Let's take a look at some passages on how God felt about people not taking the ordained "Sabbath" that he designed, and commanded:

The prophet Jeremiah also talks about it, in chapter 17.  It's actually a very long frustration God is proclaiming against Judah, and the kings of Judah.  Here is a portion of it:

"This says the LORD: Take care for the sake of your lives, and do not carry a burden out of your houses on the Sabbath or gates of Jerusalem.  And do not carry a burden out of your houses on the Sabbath or do any work, but keep the Sabbath day holy, as I commanded your fathers.  Yet they did not listen or incline their ear, but stiffened  their neck, that they might not hear and receive instruction." Jeremiah 17:21-23.

You can find many other passages like this one.  God was mad at his people very often in the Old Testament because they wouldn't stop working, and honor the Sabbath he ordained.  (Apparently we aren't the only culture of workaholics.)  I want us to ask once again, why was the Sabbath so important to God?  Why did he want his people to obey this commandment, and take a regular day of rest?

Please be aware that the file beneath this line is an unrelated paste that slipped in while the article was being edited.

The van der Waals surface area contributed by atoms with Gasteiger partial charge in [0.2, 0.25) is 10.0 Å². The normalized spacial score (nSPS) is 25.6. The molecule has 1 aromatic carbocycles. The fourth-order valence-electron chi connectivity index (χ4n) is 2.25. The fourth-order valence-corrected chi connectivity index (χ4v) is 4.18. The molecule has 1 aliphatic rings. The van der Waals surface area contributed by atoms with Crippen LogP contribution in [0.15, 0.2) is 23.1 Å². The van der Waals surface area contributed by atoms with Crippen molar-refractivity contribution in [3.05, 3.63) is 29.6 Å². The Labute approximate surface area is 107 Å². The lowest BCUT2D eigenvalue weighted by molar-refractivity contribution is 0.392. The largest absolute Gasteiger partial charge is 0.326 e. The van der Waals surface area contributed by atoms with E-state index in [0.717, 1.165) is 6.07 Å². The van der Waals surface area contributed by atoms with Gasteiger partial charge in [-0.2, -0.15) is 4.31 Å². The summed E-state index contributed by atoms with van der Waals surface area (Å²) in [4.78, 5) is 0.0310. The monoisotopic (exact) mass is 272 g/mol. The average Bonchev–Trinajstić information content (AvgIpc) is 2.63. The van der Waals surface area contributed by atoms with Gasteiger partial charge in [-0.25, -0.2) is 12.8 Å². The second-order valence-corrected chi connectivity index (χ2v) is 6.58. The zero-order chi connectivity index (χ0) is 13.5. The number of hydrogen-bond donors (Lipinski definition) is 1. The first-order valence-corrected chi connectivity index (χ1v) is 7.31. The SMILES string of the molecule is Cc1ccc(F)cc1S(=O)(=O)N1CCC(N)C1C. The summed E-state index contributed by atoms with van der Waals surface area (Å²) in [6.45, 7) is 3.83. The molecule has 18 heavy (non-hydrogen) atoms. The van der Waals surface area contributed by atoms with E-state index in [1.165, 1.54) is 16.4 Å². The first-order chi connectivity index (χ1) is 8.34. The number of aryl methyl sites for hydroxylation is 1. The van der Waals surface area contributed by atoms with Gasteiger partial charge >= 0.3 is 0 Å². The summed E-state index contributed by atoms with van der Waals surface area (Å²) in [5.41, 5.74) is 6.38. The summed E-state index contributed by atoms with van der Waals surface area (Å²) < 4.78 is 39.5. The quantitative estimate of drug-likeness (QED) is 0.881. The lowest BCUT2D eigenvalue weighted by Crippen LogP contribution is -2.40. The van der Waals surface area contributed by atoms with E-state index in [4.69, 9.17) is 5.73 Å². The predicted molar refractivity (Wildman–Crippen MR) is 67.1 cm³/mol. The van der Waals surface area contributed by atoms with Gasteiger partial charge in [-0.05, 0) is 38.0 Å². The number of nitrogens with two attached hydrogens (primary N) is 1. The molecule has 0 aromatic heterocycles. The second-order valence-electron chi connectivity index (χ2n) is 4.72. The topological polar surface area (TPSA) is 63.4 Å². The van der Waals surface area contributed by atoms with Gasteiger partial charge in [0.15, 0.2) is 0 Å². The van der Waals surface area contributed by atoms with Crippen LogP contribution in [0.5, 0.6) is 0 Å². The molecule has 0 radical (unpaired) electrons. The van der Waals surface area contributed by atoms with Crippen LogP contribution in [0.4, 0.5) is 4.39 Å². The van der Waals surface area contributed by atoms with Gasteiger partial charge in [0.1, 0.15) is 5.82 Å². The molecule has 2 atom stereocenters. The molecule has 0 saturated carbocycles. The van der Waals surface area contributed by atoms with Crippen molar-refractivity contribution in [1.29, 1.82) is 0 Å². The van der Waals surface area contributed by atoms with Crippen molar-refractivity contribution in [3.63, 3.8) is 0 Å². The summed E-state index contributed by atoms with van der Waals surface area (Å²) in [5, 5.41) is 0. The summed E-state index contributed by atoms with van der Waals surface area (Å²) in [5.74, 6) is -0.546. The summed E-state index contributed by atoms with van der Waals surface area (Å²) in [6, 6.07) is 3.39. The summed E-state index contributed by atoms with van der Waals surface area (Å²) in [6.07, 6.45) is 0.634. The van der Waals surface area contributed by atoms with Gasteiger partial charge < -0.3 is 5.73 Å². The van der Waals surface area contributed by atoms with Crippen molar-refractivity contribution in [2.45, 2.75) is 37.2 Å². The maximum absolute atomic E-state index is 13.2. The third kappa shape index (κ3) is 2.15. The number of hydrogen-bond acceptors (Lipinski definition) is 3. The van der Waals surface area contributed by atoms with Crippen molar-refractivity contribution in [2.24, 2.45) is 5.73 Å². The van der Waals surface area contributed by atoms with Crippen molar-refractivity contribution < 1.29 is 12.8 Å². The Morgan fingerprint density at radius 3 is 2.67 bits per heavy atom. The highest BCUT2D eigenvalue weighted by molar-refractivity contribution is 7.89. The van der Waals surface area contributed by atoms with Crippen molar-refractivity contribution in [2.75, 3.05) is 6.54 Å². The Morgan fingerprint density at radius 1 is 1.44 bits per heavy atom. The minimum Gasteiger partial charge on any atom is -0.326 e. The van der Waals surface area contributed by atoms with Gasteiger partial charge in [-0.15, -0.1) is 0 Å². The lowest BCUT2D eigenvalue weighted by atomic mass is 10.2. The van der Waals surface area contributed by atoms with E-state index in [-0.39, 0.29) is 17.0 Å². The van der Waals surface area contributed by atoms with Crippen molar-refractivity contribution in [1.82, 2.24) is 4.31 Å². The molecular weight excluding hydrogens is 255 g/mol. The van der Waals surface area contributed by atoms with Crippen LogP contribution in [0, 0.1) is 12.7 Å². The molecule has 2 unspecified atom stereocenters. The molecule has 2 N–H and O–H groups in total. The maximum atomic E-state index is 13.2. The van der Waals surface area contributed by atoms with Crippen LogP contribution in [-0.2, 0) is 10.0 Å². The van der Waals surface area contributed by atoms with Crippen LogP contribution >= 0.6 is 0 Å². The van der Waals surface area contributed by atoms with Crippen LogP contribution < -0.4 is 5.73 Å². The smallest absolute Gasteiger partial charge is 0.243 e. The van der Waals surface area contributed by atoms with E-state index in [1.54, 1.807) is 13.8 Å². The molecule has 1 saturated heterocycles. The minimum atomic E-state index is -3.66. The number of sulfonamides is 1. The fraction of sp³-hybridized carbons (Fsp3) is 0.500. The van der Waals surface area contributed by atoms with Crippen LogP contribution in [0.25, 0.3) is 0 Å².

Like all of God's laws, it's good for us.  For the sake of our lives it says.  I honestly think (and science supports this) that we work harder and more efficiently when we have regular rest.  Resting makes our work more effective.  We actually get more done.  We are healthier when we have rest.  Most importantly, we are forced to rely on God, and each other when we rest.  Resting out of obedience, not exhaustion, means you stop.  It means you cannot be the savior of all things.  It's an act of placing God on his throne, and stepping back.  It's an act of faith.

Resting is obedience.  It is not an indulgence.  It is part of our original design.

Let's also recognize, that we can't do it.  Let's face it.  We're going to do work on the Sabbath no matter how Orthodox you are.  As Jesus said, (after being criticized for healing on the Sabbath) if your sheep falls into a pit on the Sabbath, you're going to take it out, right?